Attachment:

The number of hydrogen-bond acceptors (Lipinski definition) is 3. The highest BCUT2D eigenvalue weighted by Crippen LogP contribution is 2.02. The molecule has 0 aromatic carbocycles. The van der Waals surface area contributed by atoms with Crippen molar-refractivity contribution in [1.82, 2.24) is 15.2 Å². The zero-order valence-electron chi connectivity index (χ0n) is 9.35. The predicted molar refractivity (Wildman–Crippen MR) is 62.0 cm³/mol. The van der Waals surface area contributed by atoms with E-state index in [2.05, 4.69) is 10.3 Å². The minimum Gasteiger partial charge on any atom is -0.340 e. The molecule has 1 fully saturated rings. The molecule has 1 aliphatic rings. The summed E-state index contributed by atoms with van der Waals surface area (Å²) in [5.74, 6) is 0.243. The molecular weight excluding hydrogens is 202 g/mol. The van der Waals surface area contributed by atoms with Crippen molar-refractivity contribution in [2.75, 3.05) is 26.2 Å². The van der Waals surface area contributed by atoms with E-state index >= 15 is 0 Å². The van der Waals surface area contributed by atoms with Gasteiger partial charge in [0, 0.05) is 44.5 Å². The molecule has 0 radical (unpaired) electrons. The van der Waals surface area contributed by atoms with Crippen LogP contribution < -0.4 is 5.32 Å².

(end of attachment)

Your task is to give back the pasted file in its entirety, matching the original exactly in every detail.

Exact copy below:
The number of hydrogen-bond acceptors (Lipinski definition) is 3. The highest BCUT2D eigenvalue weighted by Crippen LogP contribution is 2.02. The molecule has 0 aromatic carbocycles. The van der Waals surface area contributed by atoms with Crippen molar-refractivity contribution in [1.82, 2.24) is 15.2 Å². The zero-order valence-electron chi connectivity index (χ0n) is 9.35. The predicted molar refractivity (Wildman–Crippen MR) is 62.0 cm³/mol. The van der Waals surface area contributed by atoms with E-state index in [2.05, 4.69) is 10.3 Å². The minimum Gasteiger partial charge on any atom is -0.340 e. The molecule has 1 fully saturated rings. The molecule has 1 aliphatic rings. The summed E-state index contributed by atoms with van der Waals surface area (Å²) in [5.74, 6) is 0.243. The molecular weight excluding hydrogens is 202 g/mol. The van der Waals surface area contributed by atoms with Crippen molar-refractivity contribution in [2.75, 3.05) is 26.2 Å². The van der Waals surface area contributed by atoms with E-state index >= 15 is 0 Å². The van der Waals surface area contributed by atoms with Gasteiger partial charge in [0, 0.05) is 44.5 Å². The molecule has 0 radical (unpaired) electrons. The van der Waals surface area contributed by atoms with Crippen LogP contribution < -0.4 is 5.32 Å².